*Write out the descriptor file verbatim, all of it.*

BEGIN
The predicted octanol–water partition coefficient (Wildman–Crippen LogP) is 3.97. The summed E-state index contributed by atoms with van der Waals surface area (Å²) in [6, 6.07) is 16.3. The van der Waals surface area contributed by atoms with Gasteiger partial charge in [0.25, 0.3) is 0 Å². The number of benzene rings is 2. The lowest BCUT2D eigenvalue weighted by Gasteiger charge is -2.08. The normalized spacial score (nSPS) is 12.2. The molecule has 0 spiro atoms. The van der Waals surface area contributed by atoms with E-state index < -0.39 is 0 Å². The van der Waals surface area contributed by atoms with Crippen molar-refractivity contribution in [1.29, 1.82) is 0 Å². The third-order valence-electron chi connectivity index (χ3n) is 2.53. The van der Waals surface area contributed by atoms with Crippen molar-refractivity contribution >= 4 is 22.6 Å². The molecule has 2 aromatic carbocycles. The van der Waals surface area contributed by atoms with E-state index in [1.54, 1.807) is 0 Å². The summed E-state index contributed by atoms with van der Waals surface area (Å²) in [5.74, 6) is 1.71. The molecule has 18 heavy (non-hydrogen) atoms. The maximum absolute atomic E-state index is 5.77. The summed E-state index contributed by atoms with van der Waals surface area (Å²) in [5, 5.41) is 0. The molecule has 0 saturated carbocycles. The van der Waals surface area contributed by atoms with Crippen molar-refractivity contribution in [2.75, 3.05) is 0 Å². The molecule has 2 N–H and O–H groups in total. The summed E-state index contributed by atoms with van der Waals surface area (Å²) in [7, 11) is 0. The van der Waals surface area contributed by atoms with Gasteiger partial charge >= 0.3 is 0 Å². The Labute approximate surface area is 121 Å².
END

The predicted octanol–water partition coefficient (Wildman–Crippen LogP) is 3.97. The summed E-state index contributed by atoms with van der Waals surface area (Å²) in [6, 6.07) is 16.3. The van der Waals surface area contributed by atoms with Gasteiger partial charge in [0.25, 0.3) is 0 Å². The number of benzene rings is 2. The lowest BCUT2D eigenvalue weighted by Gasteiger charge is -2.08. The normalized spacial score (nSPS) is 12.2. The molecule has 0 spiro atoms. The van der Waals surface area contributed by atoms with E-state index < -0.39 is 0 Å². The van der Waals surface area contributed by atoms with Crippen molar-refractivity contribution in [1.29, 1.82) is 0 Å². The third-order valence-electron chi connectivity index (χ3n) is 2.53. The van der Waals surface area contributed by atoms with Crippen molar-refractivity contribution >= 4 is 22.6 Å². The molecule has 2 aromatic carbocycles. The van der Waals surface area contributed by atoms with E-state index in [1.54, 1.807) is 0 Å². The summed E-state index contributed by atoms with van der Waals surface area (Å²) in [5.74, 6) is 1.71. The molecule has 18 heavy (non-hydrogen) atoms. The maximum absolute atomic E-state index is 5.77. The summed E-state index contributed by atoms with van der Waals surface area (Å²) in [5, 5.41) is 0. The molecule has 0 saturated carbocycles. The van der Waals surface area contributed by atoms with Crippen molar-refractivity contribution in [2.75, 3.05) is 0 Å². The molecule has 2 N–H and O–H groups in total. The summed E-state index contributed by atoms with van der Waals surface area (Å²) in [7, 11) is 0. The van der Waals surface area contributed by atoms with Gasteiger partial charge >= 0.3 is 0 Å². The Labute approximate surface area is 121 Å².